Saturday, September 22, 2007
Civil Society and the Israeli-Palestinian Conflict
By JENNIFER LOEWENSTEIN
"......Reading these words, I was struck by a sense of déjà vu and had to double check the source to certify that they were in fact spoken 31 years ago. Unfortunately, however, although the similarities with present day circumstances are remarkable, the situation that we face vis a vis the Palestinian issue today is far more serious.
Noam Chomsky's response to my upbeat description of last year's UN's Conference in Geneva on the Inalienable Rights of the Palestinian People was that if things did not soon improve on the ground in the occupied Palestinian territories, the next such conference "would be a wake." It was a sobering reminder of just how dire the situation has become; how, in Chomsky's words we are currently witnessing an event almost unprecedented in the modern era: the systematic, deliberate and long-term destruction of an entire nation......
By understanding this we are forced to confront the sudden cynical embrace by both Israel and the US of Mahmoud Abbas and his disturbing acquiescence in this embrace. Abbas' illegal government-by-decree has agreed not only to avoid any dialogue or attempts at reconciliation with Hamas; it has also accepted in Orwellian fashion-the US/Israeli designation of Hamas as a terrorist organization. Indeed Abbas himself while lauding the values of freedom and democracy announced on Israeli television that he would refuse to "conduct negotiations with murderers." Surely his Israeli and American backers have satisfied their immediate aims of making him an honorary Warrior on Terror. Thus, with help from his foreign backers, Abbas' Fatah faction has succeeded in splitting the Palestinian National Movement in half making it easier still for the Israelis to continue to destroy the economic, social, cultural and political fabric of Palestine. Who are these people that they would sacrifice on the altar of celebrity, power and corruption the historic struggle and soul of Palestine? The path on which this cynical triumvirate of power is moving leads inexorably to a fate none of us here would seriously like to contemplate.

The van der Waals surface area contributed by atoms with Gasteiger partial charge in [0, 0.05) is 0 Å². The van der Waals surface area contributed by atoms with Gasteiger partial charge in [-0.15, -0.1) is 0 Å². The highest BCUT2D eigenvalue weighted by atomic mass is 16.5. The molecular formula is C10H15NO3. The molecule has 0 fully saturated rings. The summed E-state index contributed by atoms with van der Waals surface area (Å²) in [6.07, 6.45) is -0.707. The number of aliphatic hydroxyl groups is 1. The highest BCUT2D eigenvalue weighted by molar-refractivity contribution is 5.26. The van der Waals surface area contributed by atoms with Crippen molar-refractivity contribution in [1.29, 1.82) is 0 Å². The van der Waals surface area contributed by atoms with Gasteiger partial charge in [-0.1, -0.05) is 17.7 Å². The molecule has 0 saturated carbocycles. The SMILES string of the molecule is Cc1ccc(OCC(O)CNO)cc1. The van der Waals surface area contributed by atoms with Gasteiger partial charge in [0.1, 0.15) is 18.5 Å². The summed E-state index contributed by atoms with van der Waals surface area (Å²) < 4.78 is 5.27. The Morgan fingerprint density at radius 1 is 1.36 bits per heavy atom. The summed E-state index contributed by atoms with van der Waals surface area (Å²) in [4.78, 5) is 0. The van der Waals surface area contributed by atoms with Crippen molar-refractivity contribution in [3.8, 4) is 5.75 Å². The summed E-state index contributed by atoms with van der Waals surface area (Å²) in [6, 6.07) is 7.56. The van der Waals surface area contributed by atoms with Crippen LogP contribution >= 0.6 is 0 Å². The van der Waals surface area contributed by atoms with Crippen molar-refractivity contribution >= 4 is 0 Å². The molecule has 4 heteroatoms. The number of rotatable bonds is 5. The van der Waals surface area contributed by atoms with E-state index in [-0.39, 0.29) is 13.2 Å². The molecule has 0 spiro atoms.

Last November I had the pleasure of returning to Gaza to visit friends to whom I owe more than I can ever say. Yet the visit called up the usual mixture of emotions that fill one's heart with the beauty and anguish that is Gaza today. In the midst of a lovely family gathering, of laughter, warmth and an uncanny sense to me of belonging, the treacherous thundering guns of "Operation Autumn Clouds" commenced in the north, in Beit Hanoun. In the days that followed I visited the Shifa and Kamal Adwan hospitals the ICU wards full of badly wounded civilians- and the morgues on which the dead men, women and children lay silently on cold, silver freezer trays.
What was more troubling to me than anything else was not the absurdity and injustice of these deaths; the on-going brutality and barbarism that a state has adopted under a hideous veneer of "security needs." No, what bothered me most was the chilling familiarity of the scenes: Jenin, Rafah, Gaza City, Khan Yunis, Ramallah, Nablus, Beitunia, El-Bireh, Qalandia, Beit Sahour, Hebron I can no longer remember which place bore which of these unspeakable tragedies. All I know is that they show no sign of ending and that, my friends, is why our messages here at this conference must be urgently heeded."